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C-31 Free Communication/Poster - Lower Extremity Mechanics Thursday, May 28, 2015, 7: 30 AM - 12: 30 PM Room: Exhibit Hall F

Effects of Obesity on Lower Extremity Strength are Joint Specific

1301 Board #94 May 28, 9

00 AM - 10

30 AM

Madigan, Michael L.; Koushyar, Hoda; Nussbaum, Maury A.; Davy, Kevin P. FACSM

Author Information
Medicine & Science in Sports & Exercise: May 2015 - Volume 47 - Issue 5S - p 343
doi: 10.1249/01.mss.0000466054.97076.f0
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Over one-third of adults in the United States are obese. One of the many problems associated with obesity is impaired mobility. This impaired mobility is likely related to lower extremity strength, though most prior studies investigating the effects of obesity on lower extremity strength have only investigated the knee.

PURPOSE: The purpose of this study was to perform a more comprehensive investigation of the effects of obesity on lower extremity strengths.

METHODS: Forty adult females completed the study, including 10 young (18-30 years) healthy-weight (BMI = 18-24.9 kg/m2), 10 young obese (BMI >30 kg/m2), 10 older (65-80 years) healthy-weight, and 10 older obese participants. Strengths were measured using a Biodex System 3 dynamometer, during concentric maximum isokinetic contractions in hip extension (HE) and flexion (HF) at 60 deg/sec, knee extension (KE) and flexion (KF) at 75 deg/sec, and ankle plantar flexion (PF) and dorsiflexion (DF) at 60 deg/sec. Peak moment during each test was obtained as “absolute” strength, whereas “relative” strength was derived as absolute strength divided by body mass.

RESULTS: The effects of obesity were generally consistent between age groups, with only absolute hip flexion strength exhibiting a significant (p=0.05) obesity x age interaction. Mean absolute strength among obese participants was 5% higher in plantar flexion (p=0.56), 28% higher in dorsiflexion (p<0.01), 28% higher in knee extension (p<0.01), 10% higher in knee flexion (p=0.15), 5% higher in hip extension (p=0.59), 31% higher in hip flexion among young participants (p<0.01), and 10% higher in hip flexion among older participants (p=0.25). Relative strength among obese participants was 31% lower in plantar flexion (p=0.02), 16% lower in dorsiflexion (p<0.01), 17% lower in knee extension (p=0.01), 29% lower in knee flexion (p<0.01), 31% lower in hip extension (p<0.01), and 21% lower in hip flexion (p<0.01).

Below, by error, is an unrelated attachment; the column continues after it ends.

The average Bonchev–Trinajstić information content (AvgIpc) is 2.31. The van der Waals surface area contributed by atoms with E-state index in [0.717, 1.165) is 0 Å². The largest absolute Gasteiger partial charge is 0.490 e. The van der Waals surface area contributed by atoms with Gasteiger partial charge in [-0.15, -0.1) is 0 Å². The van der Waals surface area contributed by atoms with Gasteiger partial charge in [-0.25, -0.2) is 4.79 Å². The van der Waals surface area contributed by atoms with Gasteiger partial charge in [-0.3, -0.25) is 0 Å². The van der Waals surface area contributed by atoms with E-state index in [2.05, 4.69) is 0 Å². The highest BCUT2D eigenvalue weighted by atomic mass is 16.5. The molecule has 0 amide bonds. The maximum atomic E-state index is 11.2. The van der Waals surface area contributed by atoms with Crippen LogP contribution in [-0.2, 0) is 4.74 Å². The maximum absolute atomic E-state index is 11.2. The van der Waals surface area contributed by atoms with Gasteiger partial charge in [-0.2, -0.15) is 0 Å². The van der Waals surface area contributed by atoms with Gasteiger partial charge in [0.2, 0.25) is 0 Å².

CONCLUSIONS: The reason obese females exhibited statistically significantly higher absolute strength in only three of six tests was unclear. However, obese females exhibited lower relative strength in all six tests. Determining which strength measurements are most closely related to mobility may inform future exercise interventions for obese individuals.

© 2015 American College of Sports Medicine